From the publisher: “In this volume Axel Honneth deepens and develops his highly influential theory of recognition, showing how it enables us both to rethink the concept of justice and to offer a compelling account of the relationship between social reproduction and individual identity formation. Drawing on his reassessment of Hegel’s practical philosophy, Honneth argues that our conception of social justice should be redirected from a preoccupation with the principles of distributing goods to a focus on the measures for creating symmetical relations of recognition. This theoretical reorientation has far-reaching implications for the theory of justice, as it obliges this theory to engage directly with problems concerning the organization of work and with the ideologies that stabilize relations of domination. In the final part of this volume Honneth shows how the theory of recognition provides a fruitful and illuminating way of exploring the relation between social reproduction and identity formation. Rather than seeing groups as regressive social forms that threaten the autonomy of the individual, Honneth argues that the ‘I’ is dependent on forms of social recognition embodied in groups, since neither self-respect nor self-esteem can be maintained without the supportive experience of practising shared values in the group.”
Heidegger and Cognitive Science edited by Julian Kiverstein and Michael Wheeler (Palgrave MacMillan)
From the publisher: “The cognitive scientists of today are increasingly occupied with investigating the ways in which human cognition depends on the dynamic interaction over multiple time scales of brain, body and world. The old vision of the mind as a logic machine whose workings could be explained in abstraction from the biological body and the cultural environment is looking increasingly untenable and outdated. This collection explores the idea that this development in cognitive science can be productively interpreted through an encounter with Heidegger’s existential phenomenology. Not only can Heidegger help us to understand the history of cognitive science but his philosophy also provides a conceptual framework for the cognitive science of today and of the future. Heidegger, however, is standardly interpreted as being resolutely anti-naturalist, as insisting that a scientific understanding of human beings is necessarily limited and partial in what it can tell us about human existence. Can there be a cognitive science of human existence or is such a project doomed to fail for reasons already articulated in Heidegger’s philosophy?”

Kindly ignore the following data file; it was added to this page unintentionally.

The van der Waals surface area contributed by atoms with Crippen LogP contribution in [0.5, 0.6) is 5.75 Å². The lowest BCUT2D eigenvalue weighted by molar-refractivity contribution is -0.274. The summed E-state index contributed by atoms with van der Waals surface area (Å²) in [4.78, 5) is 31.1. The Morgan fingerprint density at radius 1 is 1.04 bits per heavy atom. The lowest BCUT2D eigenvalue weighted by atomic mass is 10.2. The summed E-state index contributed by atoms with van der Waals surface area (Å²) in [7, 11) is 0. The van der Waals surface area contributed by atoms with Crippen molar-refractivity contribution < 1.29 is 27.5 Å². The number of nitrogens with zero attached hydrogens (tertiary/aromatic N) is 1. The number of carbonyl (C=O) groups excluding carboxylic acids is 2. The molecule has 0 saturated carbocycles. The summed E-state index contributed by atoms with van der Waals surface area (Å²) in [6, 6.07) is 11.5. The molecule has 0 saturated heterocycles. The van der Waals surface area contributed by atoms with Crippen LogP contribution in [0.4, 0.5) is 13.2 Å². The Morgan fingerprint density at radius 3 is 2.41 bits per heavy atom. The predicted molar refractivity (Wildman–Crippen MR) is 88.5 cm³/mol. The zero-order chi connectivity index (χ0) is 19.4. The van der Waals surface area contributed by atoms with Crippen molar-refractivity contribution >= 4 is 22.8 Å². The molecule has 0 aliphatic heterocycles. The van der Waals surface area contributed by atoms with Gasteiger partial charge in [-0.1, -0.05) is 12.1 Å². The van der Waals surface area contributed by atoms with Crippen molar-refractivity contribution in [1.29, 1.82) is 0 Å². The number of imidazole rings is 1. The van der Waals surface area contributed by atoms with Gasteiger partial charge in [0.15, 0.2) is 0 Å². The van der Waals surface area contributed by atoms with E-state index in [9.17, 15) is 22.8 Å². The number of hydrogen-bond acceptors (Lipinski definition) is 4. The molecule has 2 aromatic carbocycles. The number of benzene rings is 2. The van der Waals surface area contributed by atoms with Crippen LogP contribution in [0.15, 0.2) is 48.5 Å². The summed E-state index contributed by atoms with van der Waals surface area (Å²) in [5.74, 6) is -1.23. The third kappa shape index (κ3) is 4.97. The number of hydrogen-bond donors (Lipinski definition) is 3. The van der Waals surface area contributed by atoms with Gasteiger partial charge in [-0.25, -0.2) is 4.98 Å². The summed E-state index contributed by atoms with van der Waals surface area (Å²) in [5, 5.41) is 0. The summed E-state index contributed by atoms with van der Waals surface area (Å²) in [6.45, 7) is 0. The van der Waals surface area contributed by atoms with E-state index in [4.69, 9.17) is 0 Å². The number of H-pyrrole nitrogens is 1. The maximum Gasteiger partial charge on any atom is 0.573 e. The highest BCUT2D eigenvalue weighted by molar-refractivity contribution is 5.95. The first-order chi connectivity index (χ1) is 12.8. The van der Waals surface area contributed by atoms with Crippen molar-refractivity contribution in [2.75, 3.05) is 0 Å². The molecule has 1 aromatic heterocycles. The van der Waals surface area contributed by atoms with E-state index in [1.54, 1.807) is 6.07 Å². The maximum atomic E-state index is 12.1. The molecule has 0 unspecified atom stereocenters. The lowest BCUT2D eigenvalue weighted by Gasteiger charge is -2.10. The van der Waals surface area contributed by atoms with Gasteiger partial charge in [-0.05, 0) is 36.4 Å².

Against the Physicists by Sextus Empiricus – a new translation by Richard Bett (Cambridge University Press)
From the publisher: “Sextus Empiricus’ Against the Physicists examines numerous topics central to ancient Greek inquiries into the nature of the physical world, covering subjects such as god, cause and effect, whole and part, bodies, place, motion, time, number, coming into being and perishing and is the most extensive surviving treatment of these topics by an ancient Greek sceptic. Sextus scrutinizes the theories of non-sceptical thinkers, and generates suspension of judgement through the assembly of equally powerful opposing arguments. Richard Bett’s edition provides crucial background information about the text and elucidation of difficult passages. His accurate and readable translation is supported by substantial interpretative aids, including a glossary and a list of parallel passages relating Against the Physicists to other works by Sextus. This is an indispensable edition for advanced students and scholars studying this important work by an influential philosopher.”